CONCLUSION: Melanomas can be clinically indistinguishable from SKs despite being evaluated by expert dermatologists. Dermoscopy, even in nonexpert hands, significantly improves their recognition.

Original languageEnglish
Pages (from-to)471-479
Number of pages9
JournalDermatology
Volume233
Issue number6
DOIs
Publication statusE-pub ahead of print - Mar 2 2018

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Seborrheic Keratosis
Dermoscopy
Melanoma
Cross-Sectional Studies
Neoplasms
Delayed Diagnosis
Dermatologists
Hand

Keywords

  • Adult
  • Aged
  • Aged, 80 and over
  • Clinical Competence
  • Cross-Sectional Studies
  • Dermatology/methods
  • Dermoscopy
  • Diagnosis, Differential
  • False Negative Reactions
  • Female
  • Humans
  • Keratosis, Seborrheic/diagnostic imaging
  • Male
  • Melanoma/diagnostic imaging
  • Middle Aged
  • Random Allocation
  • Sensitivity and Specificity
  • Skin Neoplasms/diagnostic imaging
  • Young Adult

Cite this

Dermoscopy Improves the Diagnostic Accuracy of Melanomas Clinically Resembling Seborrheic Keratosis : Cross-Sectional Study of the Ability to Detect Seborrheic Keratosis-Like Melanomas by a Group of Dermatologists with Varying Degrees of Experience. / Carrera, Cristina; Segura, Sonia; Aguilera, Paula; Takigami, Carol Midori; Gomes, Antonio; Barreiro, Alicia; Scalvenzi, Massimiliano; Longo, Caterina; Cavicchini, Stefano; Thomas, Luc; Malvehy, Josep; Puig, Susana; Zalaudek, Iris.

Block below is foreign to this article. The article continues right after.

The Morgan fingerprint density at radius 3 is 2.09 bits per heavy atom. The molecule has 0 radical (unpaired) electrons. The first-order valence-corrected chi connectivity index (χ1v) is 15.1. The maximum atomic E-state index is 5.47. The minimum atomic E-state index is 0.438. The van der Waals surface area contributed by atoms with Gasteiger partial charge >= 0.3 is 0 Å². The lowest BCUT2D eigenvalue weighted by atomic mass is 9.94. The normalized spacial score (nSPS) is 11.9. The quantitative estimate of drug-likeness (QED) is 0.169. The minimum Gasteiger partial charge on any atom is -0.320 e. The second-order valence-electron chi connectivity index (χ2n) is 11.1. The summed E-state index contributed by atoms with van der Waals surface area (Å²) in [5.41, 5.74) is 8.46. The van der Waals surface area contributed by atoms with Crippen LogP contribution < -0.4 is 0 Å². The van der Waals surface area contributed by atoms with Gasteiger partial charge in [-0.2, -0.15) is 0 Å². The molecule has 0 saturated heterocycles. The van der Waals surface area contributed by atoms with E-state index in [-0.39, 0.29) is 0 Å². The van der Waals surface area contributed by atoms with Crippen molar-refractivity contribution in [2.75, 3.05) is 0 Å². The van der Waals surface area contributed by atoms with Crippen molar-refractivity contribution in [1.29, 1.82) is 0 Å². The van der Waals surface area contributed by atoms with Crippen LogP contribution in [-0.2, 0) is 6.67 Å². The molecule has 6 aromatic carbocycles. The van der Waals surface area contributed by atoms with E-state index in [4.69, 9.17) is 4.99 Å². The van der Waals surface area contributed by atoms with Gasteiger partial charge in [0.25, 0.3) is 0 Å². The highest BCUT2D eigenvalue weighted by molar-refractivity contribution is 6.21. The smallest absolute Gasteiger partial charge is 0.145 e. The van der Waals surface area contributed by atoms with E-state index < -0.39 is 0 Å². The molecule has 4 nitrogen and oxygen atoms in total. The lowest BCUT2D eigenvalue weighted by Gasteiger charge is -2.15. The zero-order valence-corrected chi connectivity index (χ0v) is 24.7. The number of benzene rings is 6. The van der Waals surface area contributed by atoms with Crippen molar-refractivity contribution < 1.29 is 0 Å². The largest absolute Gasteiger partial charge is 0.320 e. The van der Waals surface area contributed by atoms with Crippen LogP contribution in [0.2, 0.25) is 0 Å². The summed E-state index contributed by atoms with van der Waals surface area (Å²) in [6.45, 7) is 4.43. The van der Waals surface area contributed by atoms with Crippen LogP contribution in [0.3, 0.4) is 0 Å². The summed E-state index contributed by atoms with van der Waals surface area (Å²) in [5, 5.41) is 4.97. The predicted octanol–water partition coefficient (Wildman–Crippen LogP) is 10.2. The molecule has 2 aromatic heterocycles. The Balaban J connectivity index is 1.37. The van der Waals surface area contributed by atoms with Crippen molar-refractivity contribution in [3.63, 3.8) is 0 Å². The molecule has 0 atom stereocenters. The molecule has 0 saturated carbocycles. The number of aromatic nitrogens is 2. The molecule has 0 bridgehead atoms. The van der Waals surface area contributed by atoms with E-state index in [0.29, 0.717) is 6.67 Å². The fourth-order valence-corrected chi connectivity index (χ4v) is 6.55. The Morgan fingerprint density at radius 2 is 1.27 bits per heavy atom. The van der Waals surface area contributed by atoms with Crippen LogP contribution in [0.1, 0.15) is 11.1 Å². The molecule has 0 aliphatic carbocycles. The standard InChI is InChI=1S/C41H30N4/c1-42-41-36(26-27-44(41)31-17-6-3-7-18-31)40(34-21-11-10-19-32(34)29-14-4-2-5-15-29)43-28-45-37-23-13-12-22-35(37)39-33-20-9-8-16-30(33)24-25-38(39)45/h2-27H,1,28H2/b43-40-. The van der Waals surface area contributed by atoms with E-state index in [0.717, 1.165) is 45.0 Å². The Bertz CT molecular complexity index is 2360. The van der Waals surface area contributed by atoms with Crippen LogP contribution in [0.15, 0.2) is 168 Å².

In: Dermatology, Vol. 233, No. 6, 02.03.2018, p. 471-479.

Research output: Contribution to journalArticle

Carrera, Cristina ; Segura, Sonia ; Aguilera, Paula ; Takigami, Carol Midori ; Gomes, Antonio ; Barreiro, Alicia ; Scalvenzi, Massimiliano ; Longo, Caterina ; Cavicchini, Stefano ; Thomas, Luc ; Malvehy, Josep ; Puig, Susana ; Zalaudek, Iris. / Dermoscopy Improves the Diagnostic Accuracy of Melanomas Clinically Resembling Seborrheic Keratosis : Cross-Sectional Study of the Ability to Detect Seborrheic Keratosis-Like Melanomas by a Group of Dermatologists with Varying Degrees of Experience. In: Dermatology. 2018 ; Vol. 233, No. 6. pp. 471-479.